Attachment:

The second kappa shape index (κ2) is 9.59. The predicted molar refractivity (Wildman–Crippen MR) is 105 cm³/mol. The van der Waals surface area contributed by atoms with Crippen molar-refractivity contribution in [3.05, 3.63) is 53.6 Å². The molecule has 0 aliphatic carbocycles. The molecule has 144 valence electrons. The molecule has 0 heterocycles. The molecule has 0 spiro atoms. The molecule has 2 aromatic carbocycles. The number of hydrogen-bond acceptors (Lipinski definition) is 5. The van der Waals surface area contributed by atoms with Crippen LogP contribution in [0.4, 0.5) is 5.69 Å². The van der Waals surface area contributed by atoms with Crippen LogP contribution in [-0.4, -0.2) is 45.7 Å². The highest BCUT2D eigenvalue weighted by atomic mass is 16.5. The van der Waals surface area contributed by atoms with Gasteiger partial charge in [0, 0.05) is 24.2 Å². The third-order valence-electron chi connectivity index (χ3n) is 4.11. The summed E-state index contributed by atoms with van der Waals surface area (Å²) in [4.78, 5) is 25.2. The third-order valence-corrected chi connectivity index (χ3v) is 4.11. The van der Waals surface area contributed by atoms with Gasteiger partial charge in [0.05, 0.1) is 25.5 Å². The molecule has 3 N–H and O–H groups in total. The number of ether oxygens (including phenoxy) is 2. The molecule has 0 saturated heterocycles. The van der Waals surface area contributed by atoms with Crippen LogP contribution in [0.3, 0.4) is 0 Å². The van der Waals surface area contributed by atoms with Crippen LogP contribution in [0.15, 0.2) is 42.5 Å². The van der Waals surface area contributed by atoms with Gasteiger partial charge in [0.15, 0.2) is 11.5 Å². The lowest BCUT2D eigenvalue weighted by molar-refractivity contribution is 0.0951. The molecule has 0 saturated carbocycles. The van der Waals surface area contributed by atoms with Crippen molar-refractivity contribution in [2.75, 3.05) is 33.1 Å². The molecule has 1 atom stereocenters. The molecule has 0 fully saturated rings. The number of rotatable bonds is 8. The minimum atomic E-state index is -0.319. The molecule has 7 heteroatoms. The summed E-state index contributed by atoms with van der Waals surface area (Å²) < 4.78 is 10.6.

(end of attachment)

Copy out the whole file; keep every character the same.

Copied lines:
The second kappa shape index (κ2) is 9.59. The predicted molar refractivity (Wildman–Crippen MR) is 105 cm³/mol. The van der Waals surface area contributed by atoms with Crippen molar-refractivity contribution in [3.05, 3.63) is 53.6 Å². The molecule has 0 aliphatic carbocycles. The molecule has 144 valence electrons. The molecule has 0 heterocycles. The molecule has 0 spiro atoms. The molecule has 2 aromatic carbocycles. The number of hydrogen-bond acceptors (Lipinski definition) is 5. The van der Waals surface area contributed by atoms with Crippen LogP contribution in [0.4, 0.5) is 5.69 Å². The van der Waals surface area contributed by atoms with Crippen LogP contribution in [-0.4, -0.2) is 45.7 Å². The highest BCUT2D eigenvalue weighted by atomic mass is 16.5. The van der Waals surface area contributed by atoms with Gasteiger partial charge in [0, 0.05) is 24.2 Å². The third-order valence-electron chi connectivity index (χ3n) is 4.11. The summed E-state index contributed by atoms with van der Waals surface area (Å²) in [4.78, 5) is 25.2. The third-order valence-corrected chi connectivity index (χ3v) is 4.11. The van der Waals surface area contributed by atoms with Gasteiger partial charge in [0.05, 0.1) is 25.5 Å². The molecule has 3 N–H and O–H groups in total. The number of ether oxygens (including phenoxy) is 2. The molecule has 0 saturated heterocycles. The van der Waals surface area contributed by atoms with Crippen LogP contribution in [0.3, 0.4) is 0 Å². The van der Waals surface area contributed by atoms with Crippen LogP contribution in [0.15, 0.2) is 42.5 Å². The van der Waals surface area contributed by atoms with Gasteiger partial charge in [0.15, 0.2) is 11.5 Å². The lowest BCUT2D eigenvalue weighted by molar-refractivity contribution is 0.0951. The molecule has 0 saturated carbocycles. The van der Waals surface area contributed by atoms with Crippen molar-refractivity contribution in [2.75, 3.05) is 33.1 Å². The molecule has 1 atom stereocenters. The molecule has 0 fully saturated rings. The number of rotatable bonds is 8. The minimum atomic E-state index is -0.319. The molecule has 7 heteroatoms. The summed E-state index contributed by atoms with van der Waals surface area (Å²) < 4.78 is 10.6.